The situation in eastern Ukraine is grave and deteriorating, causing concern in NATO capitals in Europe and North America. Not since the end of the Cold War has there been a comparable crisis in Europe.
In reaction to Russian aggression there, NATO has requested Canadian military assets be deployed in Europe, and today Prime Minister Stephen Harper announced Canada is sending six CF-18s and military personnel in response.
CBC News reports that the PM said earlier today:
I believe this to be a long-term serious threat to global peace and security and we’re always prepared to work with our allies in NATO and elsewhere to try and bring whatever stability we can to the situation.”
Along with the fighter aircraft, there will be a small number of support staff to fly and maintain them. Canada will also provide up to 20 officers to NATO headquarters in Brussels where they are expected to take part in that body’s security planning. The planes and ground crew will be based in Poland.
According to Canadian Press:
The fighter jets will join warplanes from the United States, Britain, Denmark, Poland, Portugal and Germany, which will be deploying in waves between now and the fall.
“Canada is also slated to take part in July in a long-planned, U.S.-led military exercise in Ukraine, known as Rapid Trident 2014, but the government has been not forthcoming about the size and scope of the country’s involvement.”
Meanwhile, several government buildings in eastern Ukraine have been attacked and seized by what have been described as armed pro-Russian protesters in much the same manner as that which preceded Russia’s recent annexation of Crimea.
As well, there is a report that three of the pro-Russian militants have been killed and 13 others injured when Ukrainian troops repelled an attack on their National Guard base in the Black Sea port of Mariupol. Reportedly, around 300 armed men attacked the base in the south-east part of the country with stun grenades and Molotov cocktails before being driven off.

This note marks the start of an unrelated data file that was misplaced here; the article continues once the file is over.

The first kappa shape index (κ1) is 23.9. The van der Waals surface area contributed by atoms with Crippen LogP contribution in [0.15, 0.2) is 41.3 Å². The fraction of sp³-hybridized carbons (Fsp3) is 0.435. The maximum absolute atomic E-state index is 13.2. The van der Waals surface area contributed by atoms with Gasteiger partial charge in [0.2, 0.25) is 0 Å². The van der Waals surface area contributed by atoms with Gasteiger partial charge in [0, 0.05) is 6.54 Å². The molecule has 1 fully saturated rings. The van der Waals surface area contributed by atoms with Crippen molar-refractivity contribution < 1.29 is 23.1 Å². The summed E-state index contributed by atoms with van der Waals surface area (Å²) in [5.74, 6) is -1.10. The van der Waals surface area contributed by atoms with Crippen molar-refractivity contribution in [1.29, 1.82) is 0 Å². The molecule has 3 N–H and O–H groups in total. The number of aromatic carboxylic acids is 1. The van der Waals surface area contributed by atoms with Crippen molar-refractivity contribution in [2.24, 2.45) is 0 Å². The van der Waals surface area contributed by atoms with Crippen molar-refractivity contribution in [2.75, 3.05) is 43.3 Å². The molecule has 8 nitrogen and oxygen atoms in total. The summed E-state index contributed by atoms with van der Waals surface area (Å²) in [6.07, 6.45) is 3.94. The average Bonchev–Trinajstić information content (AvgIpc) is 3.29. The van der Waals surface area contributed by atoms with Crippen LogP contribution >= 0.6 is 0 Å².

Many of the pro-Russian “protesters” wear masks and are, apparently, disciplined, battle-ready militia who carry sophisticated firearms and many in Ukraine suspect they are, in fact, Russian special forces. But Russian President Vladimir Putin has insisted, “It’s all nonsense, there are no Russian units, special forces or instructors in the east of Ukraine.”
Paradoxically, while still trying to maintain that fiction, Vladimir Putin has finally admitted that Russian soldiers in unmarked uniforms had invaded Ukraine’s Crimean Peninsula before its annexation by Russia.
Moreover, the Russian leader continues to build his case, repeating—in a televised question-and-answer show—his rationale for claiming a national interest in eastern Ukraine. He said regions there have historically been part of the Russian empire and were what he called “Novorossiya” or “New Russia” before they were handed over to Ukraine by the Bolsheviks in the 1920s. Putin said that Kharkiv, Lugansk, Donetsk, Odessa were not part of Ukraine in Czarist times.
It is unclear whether Putin wants to annex this section of “New Russia” outright or to merely intimidate Ukraine officials into transforming their country into a loose federation that would remain weak and easily influenced by Russia. But there has to be a reason Russia still has 40,000 troops massed on Ukraine’s border.
Prime Minister Stephen Harper has described the Russian government as “clearly aggressive, militaristic and imperialistic,” and “a significant threat to peace and stability in the world.” Strong words indeed.
On a more positive note, diplomats from Ukraine, the United States, the European Union and Russia met today and have agreed on a series of steps aimed at de-escalating violence in Ukraine.
It will, however, take more than strong words and diplomatic meetings to deter Vladimir Putin from his goal of reclaiming regions of Eastern Europe that were historically part of the old Russian empire—his “New Russia.” We know what his end game is.
Wasn’t Alaska once part of Russia?